Tiny nuggets disappear when they are concealed by ground mineralization. What is important is to find buried nuggets in the size ranges that are valuable, reasonably common, and capable of being found. Amazingly, the MicroMAX Diablo will often find small nuggets the "hot on tiny nuggets" machines miss because of its superior ability to "see through" ground minerals!

Automatic computerized ground adjustment.
This would have made the machine more costly, heavier, and harder on batteries. And, like an automatic transmission in a car, it would deprive you of the control you need to get best performance when the going gets tough. Automatic computerized ground adjustment has its place in the world, but not on a MicroMAX Diablo.

A hip mount, arm strap or battery recharging system.
These kinds of "built-in accessories” are simply unnecessary in a Tesoro MicroMAX detector.

A big, heavy, high-powered speaker.
A small, lightweight machine like the MicroMAX has no room for a big, heavy speaker. A machine that gets good life out of a single 9 volt battery does not have lots of extra battery power to blast you with sound. The MicroMAX Diablo speaker is loud enough, but won't be mistaken for a truck horn. Nearly everyone who uses a metal detector uses headphones. The MicroMAX Diablo will drive headphones loud without eating batteries.

A discriminator.
Discriminators are great for "coinshooting" metal detectors, where the objects to be found are at least as big as a coin and the soil is usually not heavily mineralized. But discriminators ignore most gold in the heavily mineralized ground that is typical of gold mining areas. The only "discriminator" that really works for gold prospecting is a good magnet.

Operating Frequency 17.8 kHz
Searchcoil Type Elliptical, wide scan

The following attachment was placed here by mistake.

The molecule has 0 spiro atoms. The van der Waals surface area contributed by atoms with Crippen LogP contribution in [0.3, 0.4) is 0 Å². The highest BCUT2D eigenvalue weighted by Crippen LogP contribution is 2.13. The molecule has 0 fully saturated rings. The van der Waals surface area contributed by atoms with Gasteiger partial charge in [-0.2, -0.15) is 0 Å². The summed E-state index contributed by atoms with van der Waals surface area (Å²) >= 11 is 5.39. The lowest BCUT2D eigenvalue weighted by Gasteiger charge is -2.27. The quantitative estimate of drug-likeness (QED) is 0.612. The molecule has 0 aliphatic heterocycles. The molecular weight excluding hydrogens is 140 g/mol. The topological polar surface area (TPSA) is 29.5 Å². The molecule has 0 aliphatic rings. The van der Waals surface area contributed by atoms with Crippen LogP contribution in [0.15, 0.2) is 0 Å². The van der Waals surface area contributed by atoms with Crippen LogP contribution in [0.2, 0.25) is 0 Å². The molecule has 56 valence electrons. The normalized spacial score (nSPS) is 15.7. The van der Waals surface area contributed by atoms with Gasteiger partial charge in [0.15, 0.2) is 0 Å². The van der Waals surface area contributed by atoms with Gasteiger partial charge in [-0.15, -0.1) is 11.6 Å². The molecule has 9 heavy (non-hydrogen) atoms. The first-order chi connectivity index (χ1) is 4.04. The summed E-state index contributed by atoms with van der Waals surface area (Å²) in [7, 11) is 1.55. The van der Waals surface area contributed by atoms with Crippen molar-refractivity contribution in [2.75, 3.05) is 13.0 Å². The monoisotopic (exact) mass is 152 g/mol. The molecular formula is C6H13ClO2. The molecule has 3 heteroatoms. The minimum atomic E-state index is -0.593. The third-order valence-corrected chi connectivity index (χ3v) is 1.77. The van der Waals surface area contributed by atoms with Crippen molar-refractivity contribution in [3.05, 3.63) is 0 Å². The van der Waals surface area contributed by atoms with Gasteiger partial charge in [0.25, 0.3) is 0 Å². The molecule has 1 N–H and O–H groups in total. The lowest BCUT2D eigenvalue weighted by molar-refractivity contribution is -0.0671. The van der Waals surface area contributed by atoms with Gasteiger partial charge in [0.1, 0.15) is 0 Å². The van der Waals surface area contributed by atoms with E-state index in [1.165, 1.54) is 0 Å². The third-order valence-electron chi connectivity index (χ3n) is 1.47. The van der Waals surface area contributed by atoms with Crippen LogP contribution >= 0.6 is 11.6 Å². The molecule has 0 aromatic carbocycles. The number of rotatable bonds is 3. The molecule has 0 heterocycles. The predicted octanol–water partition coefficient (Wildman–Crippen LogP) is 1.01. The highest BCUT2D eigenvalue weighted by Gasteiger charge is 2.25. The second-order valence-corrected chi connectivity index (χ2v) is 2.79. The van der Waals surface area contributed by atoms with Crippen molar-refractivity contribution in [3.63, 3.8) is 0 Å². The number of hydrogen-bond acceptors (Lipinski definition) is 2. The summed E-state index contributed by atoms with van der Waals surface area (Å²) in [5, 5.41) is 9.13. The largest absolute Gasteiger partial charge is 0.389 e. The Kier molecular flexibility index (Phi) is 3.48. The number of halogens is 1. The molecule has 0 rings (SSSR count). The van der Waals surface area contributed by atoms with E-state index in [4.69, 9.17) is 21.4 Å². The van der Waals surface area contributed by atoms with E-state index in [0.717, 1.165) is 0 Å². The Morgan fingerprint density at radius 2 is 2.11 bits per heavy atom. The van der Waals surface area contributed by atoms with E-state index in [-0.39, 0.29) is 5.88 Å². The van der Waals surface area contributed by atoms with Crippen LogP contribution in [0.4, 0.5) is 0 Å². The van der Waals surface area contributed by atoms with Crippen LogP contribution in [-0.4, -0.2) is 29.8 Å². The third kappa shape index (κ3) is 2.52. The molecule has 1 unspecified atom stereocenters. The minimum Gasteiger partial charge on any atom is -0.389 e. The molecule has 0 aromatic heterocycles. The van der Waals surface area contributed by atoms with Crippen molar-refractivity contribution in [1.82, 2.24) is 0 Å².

Searchcoil Size 10" diameter (length)
Cable Length Approx. 3’
Audio Frequency Approx. 300 Hz to 550 Hz
Audio Output 1½” speaker and headphone jack
Headphone Compatibility ¼” stereo plug
Weight (may vary slightly) 2.2 lbs.
Battery Requirement One 9 volt DC (alkaline)
Battery Life (typical) 20 to 30 hours
Optimum Temperature Range 30° to 100° F
Optimum Humidity 0 to 75% R.H.
Tuning Mode Fast Auto Tune
Operating Modes All Metal AutoTune, motion required
Pinpoint Mode No-Motion All Metal, with no Auto Tune

Principle of Operation

The searchcoil of a metal detector transmits a magnet field that energizes any electrically conductive (esp. metal) or magnetic (esp. iron oxide mineral) materials in the immediate vicinity, causing these materials to radiate their own magnetic field in response. The searchcoil detects the magnetic field radiate their own magnetic field in response. The searchcoil detects the magnetic field radiated by these minerals, producing an electrical signal that is analyzed electronically and converted to an audio tone which you hear from the speaker or headphones. This audio tone has a loudness, pitch, and duration that correspond to certain characteristics of the signal, telling you something about the size, depth, and character of the material you have found. Since the signal from iron oxide minerals is often much stronger than that of metal objects (gold) you wish to find, the electronic circuitry has provision to null out or cancel signals having the characteristics of iron oxide minerals, while allowing signals from metal objects to still be heard. That's what the GROUND knob is for.

Electrical Interference

All metal detectors are subject to electrical interference from electric power lines, fluorescent lamps, computers, telephone lines carrying computer data, military submarine communications systems, longwave radionavigation signals (LORAN, OMEGA), other metal detectors, high-powered radio and radar signals, lightning storms, and other sources. Since different models of metal detectors operate at different frequencies, it is possible under a given set of conditions for one metal detector to be free of interference while another experiences sever interference. This same situation can occur with two MicroMAX Diablo detectors, since their operating frequencies vary slightly from unit to unit.